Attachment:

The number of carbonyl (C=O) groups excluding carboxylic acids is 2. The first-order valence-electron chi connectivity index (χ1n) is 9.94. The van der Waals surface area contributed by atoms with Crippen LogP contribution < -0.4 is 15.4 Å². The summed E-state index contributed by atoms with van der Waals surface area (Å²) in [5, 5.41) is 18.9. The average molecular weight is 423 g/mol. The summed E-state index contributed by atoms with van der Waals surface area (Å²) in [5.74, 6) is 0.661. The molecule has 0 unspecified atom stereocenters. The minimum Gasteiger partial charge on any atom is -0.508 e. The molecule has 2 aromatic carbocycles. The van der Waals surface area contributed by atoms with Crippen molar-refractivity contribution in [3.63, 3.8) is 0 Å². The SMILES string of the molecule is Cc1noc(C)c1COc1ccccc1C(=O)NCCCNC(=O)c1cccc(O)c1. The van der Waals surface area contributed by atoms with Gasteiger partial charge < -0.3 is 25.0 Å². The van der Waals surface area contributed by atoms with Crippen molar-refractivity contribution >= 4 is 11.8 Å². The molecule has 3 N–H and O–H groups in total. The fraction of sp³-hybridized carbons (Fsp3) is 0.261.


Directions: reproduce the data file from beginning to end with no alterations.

The number of carbonyl (C=O) groups excluding carboxylic acids is 2. The first-order valence-electron chi connectivity index (χ1n) is 9.94. The van der Waals surface area contributed by atoms with Crippen LogP contribution < -0.4 is 15.4 Å². The summed E-state index contributed by atoms with van der Waals surface area (Å²) in [5, 5.41) is 18.9. The average molecular weight is 423 g/mol. The summed E-state index contributed by atoms with van der Waals surface area (Å²) in [5.74, 6) is 0.661. The molecule has 0 unspecified atom stereocenters. The minimum Gasteiger partial charge on any atom is -0.508 e. The molecule has 2 aromatic carbocycles. The van der Waals surface area contributed by atoms with Crippen molar-refractivity contribution in [3.63, 3.8) is 0 Å². The SMILES string of the molecule is Cc1noc(C)c1COc1ccccc1C(=O)NCCCNC(=O)c1cccc(O)c1. The van der Waals surface area contributed by atoms with Gasteiger partial charge < -0.3 is 25.0 Å². The van der Waals surface area contributed by atoms with Crippen molar-refractivity contribution >= 4 is 11.8 Å². The molecule has 3 N–H and O–H groups in total. The fraction of sp³-hybridized carbons (Fsp3) is 0.261.